US Embassy in Kosovo lauds parliamentary inquiry into expulsion of Gülen-linked Turks

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Students of Mehmet Akif College demonstrate against the arrest of their teachers in Pristina on March 29, 2018. In an operation carried out between Turkey's National Intelligence Organisation (MIT) and Kosovo's spy services, six high-ranking members of US-based Turkish Muslim Scholar Fethullah Gulen's movement were brought back home on a private plane, Anadolu news agency reported, citing security sources. / AFP PHOTO / Armend NIMANI

The US Embassy in Kosovo has issued a statement hailing a parliamentary inquiry into the expulsion of six Turkish nationals in March 2018 due to a request from Turkey’s President Recep Tayyip Erdoğan, saying that “political pressure on the security sector to break Kosovo law is an egregious breach of democratic values.”

“The issue is not the alleged guilt or innocence of the individuals, but rather the apparent circumventing of Kosovo’s legal processes by Kosovo politicians,” the statement said.

“We urge full transparency in the security sector, and in the conduct of foreign affairs, to prevent inappropriate interference by Kosovo politicians in the future.”

The expelled men were sought by Turkish prosecutors over their alleged ties to the Gülen movement.

Erdoğan accuses the Gülen movement of being behind a failed coup in Turkey in July 2016, although the movement strongly denies any involvement.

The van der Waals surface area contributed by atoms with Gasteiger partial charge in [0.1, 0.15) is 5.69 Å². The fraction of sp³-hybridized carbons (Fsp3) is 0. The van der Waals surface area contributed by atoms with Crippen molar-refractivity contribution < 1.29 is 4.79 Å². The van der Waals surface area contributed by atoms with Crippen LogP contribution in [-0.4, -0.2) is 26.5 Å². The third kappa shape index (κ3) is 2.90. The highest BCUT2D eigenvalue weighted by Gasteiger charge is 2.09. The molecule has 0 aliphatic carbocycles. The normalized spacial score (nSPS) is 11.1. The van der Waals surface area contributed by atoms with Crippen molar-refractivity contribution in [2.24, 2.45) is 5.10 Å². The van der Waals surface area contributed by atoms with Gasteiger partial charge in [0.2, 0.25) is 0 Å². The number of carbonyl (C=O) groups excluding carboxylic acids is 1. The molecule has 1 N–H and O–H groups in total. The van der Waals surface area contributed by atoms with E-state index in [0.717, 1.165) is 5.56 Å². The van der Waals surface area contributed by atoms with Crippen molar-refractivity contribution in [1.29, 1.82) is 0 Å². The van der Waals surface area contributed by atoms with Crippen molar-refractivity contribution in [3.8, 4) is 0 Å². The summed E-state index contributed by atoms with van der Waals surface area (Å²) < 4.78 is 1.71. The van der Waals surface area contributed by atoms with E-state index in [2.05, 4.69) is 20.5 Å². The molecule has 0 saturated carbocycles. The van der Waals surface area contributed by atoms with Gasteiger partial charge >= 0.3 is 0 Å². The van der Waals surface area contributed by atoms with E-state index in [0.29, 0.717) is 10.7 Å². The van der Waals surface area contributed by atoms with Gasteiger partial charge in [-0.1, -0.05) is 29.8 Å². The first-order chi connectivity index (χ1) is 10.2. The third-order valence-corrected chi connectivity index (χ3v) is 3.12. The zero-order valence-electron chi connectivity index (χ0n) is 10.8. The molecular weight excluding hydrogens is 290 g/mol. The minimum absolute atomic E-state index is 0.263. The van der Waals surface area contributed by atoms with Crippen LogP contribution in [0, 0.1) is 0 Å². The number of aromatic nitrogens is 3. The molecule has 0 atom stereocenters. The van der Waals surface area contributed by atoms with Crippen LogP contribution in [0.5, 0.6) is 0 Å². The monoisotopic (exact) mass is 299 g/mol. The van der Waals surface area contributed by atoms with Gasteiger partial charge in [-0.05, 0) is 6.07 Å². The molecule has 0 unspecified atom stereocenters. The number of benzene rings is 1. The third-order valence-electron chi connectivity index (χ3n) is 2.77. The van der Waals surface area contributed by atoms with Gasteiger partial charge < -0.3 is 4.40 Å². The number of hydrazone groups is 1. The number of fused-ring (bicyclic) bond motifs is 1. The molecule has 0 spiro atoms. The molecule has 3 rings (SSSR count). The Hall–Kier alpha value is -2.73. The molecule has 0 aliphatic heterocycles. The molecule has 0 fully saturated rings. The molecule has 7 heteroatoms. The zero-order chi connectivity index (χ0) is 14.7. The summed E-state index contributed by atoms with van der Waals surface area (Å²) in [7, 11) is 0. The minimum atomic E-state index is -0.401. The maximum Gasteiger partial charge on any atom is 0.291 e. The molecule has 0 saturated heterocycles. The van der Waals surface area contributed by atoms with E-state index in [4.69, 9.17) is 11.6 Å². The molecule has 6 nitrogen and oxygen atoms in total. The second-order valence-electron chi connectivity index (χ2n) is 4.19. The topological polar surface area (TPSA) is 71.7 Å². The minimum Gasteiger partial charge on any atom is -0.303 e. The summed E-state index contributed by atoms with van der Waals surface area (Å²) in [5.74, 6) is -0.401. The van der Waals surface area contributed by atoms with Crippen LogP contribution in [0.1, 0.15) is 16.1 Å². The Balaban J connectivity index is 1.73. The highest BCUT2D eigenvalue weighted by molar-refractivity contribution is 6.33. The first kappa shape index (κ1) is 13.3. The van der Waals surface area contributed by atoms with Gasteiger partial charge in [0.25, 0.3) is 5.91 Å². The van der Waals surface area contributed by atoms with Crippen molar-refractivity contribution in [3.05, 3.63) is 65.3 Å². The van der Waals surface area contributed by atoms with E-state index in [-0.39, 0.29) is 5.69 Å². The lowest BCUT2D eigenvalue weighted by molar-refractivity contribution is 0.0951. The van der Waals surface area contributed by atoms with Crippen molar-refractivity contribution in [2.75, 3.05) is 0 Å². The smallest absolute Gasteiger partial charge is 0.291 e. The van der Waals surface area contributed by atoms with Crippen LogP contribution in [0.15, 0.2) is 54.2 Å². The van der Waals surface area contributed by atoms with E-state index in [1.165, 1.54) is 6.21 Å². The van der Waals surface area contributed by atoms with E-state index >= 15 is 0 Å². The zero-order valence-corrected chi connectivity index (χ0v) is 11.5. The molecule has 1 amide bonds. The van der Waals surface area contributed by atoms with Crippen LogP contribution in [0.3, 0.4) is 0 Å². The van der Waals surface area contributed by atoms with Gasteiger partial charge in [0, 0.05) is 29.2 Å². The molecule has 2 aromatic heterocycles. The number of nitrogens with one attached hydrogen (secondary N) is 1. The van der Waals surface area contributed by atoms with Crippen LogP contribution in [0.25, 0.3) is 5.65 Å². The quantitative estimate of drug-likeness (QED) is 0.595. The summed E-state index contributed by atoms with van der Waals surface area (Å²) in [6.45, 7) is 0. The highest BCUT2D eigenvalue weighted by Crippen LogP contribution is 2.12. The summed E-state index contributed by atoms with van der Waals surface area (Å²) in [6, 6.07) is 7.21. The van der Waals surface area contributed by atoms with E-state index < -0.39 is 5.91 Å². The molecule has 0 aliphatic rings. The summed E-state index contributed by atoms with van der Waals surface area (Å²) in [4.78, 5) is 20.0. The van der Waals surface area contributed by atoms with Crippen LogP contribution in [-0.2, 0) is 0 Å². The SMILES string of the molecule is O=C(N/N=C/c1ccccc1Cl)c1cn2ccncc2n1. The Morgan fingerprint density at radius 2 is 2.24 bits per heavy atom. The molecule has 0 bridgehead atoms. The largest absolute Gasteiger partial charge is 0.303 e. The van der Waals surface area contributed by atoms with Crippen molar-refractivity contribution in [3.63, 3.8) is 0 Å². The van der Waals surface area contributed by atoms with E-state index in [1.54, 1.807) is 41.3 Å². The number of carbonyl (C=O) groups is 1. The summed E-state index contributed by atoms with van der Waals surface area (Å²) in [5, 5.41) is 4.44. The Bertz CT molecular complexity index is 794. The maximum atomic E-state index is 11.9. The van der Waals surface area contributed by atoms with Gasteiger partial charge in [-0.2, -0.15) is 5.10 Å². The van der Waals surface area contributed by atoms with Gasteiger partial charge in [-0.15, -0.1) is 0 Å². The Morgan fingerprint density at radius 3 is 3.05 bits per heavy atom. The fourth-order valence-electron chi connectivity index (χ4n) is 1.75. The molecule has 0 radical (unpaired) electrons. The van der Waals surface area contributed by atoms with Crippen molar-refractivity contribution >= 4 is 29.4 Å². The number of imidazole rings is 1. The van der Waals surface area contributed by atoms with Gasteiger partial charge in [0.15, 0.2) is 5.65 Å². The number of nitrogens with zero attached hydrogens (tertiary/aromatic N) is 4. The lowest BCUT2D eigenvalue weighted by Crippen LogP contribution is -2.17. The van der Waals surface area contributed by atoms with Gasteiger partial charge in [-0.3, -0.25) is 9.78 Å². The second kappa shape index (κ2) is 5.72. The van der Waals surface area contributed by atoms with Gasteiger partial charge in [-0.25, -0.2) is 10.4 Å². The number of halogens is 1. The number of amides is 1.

According to The Times newspaper, a report produced by the investigative committee of the Kosovar parliament concluded that the expulsions accounted for at least 31 violations of the country’s constitution and laws as well being in contravention of the European Convention on Human Rights, to which Kosovo is a signatory.

Xhelal Svecla, the committee’s chairman, told The Times the order came “from within the highest institutions.”

“The Kosovo Intelligence Agency [KIA] got the request from the Turkish side to hand over and deport six Turkish nationals residing legally in Kosovo,” he said. “There are suspicions that the list was bigger. … According to our findings this goes even higher than our secret service.”

Kosovar President Hashim Thaci, a close ally of Erdoğan, is believed to have ordered the deportations. Last September, Erdoğan promised Thaci that he would help Kosovo, which is only recognized by 102 of the 193 UN member states, to join international institutions such as Interpol. Thaci, meanwhile, was one of the few heads of state to attend Erdoğan’s inauguration last July.

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